A look at the artistic creations of two self-taught woodworkers
By Kim Henry
Many of us have our favorite kind of wood. The hue of cherry, the grain of oak, the character of an old hardwood floor and the beauty of handmade pieces of wooden furniture. Wood is solid, natural, warm and timeless. It’s no wonder it catches the imagination of artists, who then work their magic to transform this raw material into amazing pieces of art. Enter Nicole Band and William Davis, both gifted Wilmington locals, who have not only developed their own unique woodwork style but are both self-taught.
Band graduated from UNCW in 2015 with a degree in Environmental Science and although she always enjoyed art, she never imagined it would become her full-time gig. She began to take notice of geometric wood art online and, in 2017, made her first piece after following YouTube videos and utilizing her access to reclaimed wood, as well as her familiarity with carpentry tools.
“At first it was just a side hustle, but the more I did it, I realized it was the first art form that my brain enjoyed and then it just took off,” smiles Band from her home studio where she is surrounded by a whole lot of saws—table saws, jig saws, circular saws, you get the idea.
Gathering wood from salvage stores and offcuts from her husband’s roofing company, Band appreciates the fact that her materials are reclaimed and that her art form is keeping wood out of the landfill. After preparing the wood, sometimes using environmental stain or color, Band begins in the middle of her design and works her way out, piecing her precise cuts together like a puzzle.
“It doesn’t involve as much math as people may think,” laughs Band, which seems incredible when looking at the seemingly complex and perfect geometry of her stunning work. Setting the different grains and wood colors side by side on a sheet of ply, primarily using 45-degree angles, Band builds her beach-inspired and geometric-framed sculptures. The process not only produces unique results, but is also very therapeutic for the artist, who founded Solstice Woodwork. Accepting commissions, her business sells on Etsy and exhibits locally in the Cargo District, at The George on the Riverwalk and at The Veggie Wagon.
The three-dimensional capacity of wood art sculptures is taken to a whole new level by our other featured woodwork artist, William Davis. Born in Jacksonville, NC, Davis grew up in Emerald Isle with surfing, music and a firm foundation in carpentry, before settling on Wilmington’s sandy shores in 1997. Davis ran a successful construction company for over 20 years but turned his skilled hands towards a more artistic tract just a few years ago. Leaning into his lifelong love of the grain, patterns and colors of different kinds of wood, Davis began exploring layered wood sculpture creations during the isolation of the pandemic, and has not looked back.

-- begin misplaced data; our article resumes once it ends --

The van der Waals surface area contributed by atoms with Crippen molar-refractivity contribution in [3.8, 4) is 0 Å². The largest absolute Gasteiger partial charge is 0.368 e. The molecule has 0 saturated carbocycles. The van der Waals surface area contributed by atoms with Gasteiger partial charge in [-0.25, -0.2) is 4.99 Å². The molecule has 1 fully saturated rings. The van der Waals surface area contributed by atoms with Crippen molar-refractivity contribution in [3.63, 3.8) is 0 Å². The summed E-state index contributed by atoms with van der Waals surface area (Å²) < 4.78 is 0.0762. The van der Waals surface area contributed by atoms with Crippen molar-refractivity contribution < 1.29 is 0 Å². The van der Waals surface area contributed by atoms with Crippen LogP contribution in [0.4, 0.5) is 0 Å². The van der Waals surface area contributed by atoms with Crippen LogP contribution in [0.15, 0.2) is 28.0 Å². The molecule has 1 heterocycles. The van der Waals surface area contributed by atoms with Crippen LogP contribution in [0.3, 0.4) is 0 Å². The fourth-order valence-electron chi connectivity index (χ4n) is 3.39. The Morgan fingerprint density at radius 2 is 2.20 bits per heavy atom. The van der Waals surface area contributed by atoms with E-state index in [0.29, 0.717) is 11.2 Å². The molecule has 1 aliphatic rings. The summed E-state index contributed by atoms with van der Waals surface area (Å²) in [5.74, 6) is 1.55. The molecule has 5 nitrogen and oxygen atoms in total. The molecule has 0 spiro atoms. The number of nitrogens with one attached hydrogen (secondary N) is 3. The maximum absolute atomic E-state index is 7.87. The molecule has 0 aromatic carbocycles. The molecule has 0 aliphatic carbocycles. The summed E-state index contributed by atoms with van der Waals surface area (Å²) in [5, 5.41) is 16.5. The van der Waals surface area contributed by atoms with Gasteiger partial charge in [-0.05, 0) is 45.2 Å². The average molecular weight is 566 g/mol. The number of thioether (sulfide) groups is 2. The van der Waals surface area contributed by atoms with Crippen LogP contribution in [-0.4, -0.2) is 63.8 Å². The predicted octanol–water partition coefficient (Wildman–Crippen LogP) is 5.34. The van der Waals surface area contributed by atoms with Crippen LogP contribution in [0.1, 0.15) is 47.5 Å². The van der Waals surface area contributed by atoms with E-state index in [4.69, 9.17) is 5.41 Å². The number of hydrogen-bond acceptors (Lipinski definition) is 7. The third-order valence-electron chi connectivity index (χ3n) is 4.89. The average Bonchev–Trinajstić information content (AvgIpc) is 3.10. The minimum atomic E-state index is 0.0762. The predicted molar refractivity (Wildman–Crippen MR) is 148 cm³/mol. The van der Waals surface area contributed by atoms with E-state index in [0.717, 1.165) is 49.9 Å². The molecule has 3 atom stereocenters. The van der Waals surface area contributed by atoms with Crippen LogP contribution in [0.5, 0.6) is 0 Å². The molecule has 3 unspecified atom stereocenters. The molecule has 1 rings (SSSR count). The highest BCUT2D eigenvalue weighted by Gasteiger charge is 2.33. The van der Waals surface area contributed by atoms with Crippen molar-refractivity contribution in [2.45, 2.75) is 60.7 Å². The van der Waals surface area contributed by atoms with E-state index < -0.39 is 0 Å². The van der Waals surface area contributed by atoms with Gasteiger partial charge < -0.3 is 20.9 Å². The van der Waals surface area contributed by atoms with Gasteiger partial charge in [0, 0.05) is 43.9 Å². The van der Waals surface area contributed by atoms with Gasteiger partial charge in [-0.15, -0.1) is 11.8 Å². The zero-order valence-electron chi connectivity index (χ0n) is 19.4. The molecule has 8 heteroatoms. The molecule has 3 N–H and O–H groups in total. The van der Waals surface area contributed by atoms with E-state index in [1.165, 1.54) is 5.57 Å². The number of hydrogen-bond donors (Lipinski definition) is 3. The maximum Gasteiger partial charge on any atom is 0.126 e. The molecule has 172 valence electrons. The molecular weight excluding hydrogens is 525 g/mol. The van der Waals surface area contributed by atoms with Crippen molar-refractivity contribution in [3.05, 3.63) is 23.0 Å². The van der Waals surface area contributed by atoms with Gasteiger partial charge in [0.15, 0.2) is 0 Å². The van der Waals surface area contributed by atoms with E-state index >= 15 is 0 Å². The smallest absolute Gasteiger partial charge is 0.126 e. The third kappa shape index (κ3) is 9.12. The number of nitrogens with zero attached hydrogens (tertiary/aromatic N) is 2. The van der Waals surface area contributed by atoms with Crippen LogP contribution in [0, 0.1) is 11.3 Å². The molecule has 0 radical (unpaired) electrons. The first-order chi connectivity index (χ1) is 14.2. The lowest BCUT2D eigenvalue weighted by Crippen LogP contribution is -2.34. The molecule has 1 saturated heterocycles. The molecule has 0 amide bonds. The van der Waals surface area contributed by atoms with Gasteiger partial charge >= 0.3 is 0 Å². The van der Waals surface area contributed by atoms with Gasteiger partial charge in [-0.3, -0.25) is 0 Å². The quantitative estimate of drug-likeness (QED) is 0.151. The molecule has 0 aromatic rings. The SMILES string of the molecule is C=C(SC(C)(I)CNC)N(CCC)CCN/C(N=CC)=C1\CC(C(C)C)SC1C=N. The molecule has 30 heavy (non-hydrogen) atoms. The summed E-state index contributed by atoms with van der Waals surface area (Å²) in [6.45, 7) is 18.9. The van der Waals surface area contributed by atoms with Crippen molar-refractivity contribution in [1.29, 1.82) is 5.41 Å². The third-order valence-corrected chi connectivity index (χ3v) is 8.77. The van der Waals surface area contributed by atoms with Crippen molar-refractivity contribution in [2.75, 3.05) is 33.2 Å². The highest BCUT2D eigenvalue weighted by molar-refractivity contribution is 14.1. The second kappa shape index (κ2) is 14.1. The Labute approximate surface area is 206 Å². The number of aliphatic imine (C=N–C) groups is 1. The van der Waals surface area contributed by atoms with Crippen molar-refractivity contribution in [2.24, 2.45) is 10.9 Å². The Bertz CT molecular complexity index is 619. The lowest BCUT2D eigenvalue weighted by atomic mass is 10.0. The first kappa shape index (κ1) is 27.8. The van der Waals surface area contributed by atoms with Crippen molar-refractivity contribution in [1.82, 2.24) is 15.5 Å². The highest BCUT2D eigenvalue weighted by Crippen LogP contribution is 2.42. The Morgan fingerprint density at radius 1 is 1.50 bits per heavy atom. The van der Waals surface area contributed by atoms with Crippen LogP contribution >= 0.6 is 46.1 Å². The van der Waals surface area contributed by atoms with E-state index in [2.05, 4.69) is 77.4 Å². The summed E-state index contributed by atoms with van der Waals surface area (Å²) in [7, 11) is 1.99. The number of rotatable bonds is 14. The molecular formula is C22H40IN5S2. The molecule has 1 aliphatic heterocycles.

This journey led him to acquiring a computerized laser cutter, allowing him to carve out a wide range of intricate designs. Composing combinations of shades, colors and textures, he then sets the different layers on top of each other to create mesmerizing pieces of 3D work.
“I love being in my shop, getting in the zone and letting the ideas flow,” he says. “I’m looking for subtleties in different kinds of wood, something that catches my eye and just explodes when it’s all polished up.”
Having established Harlequin ForestWorks as the artistic branch (enjoy the pun) of his woodworking company, Davis is constantly developing more designs and techniques, including combining wood and epoxy, etching handmade boxes and integrating 3D layering within his original furniture designs. His chopping boards are a celebration of the natural beauty of different grains and hues of wood. Resonating with the sacred geometry aspect of the mandalas he often depicts, Davis is also inspired by nature, particularly the ocean with seahorses, mermaids, turtles and whales often featured in his work. In addition to accepting commission, his creations can be found in local stores, galleries and on Etsy (HarlequinForestWorks).
The work of Band and Davis is as inspiring as it is beautiful to look at. May their dedication and ability to learn new skills, fueled by the passion to follow the artistic outlets that bring them joy, be a lesson for us all.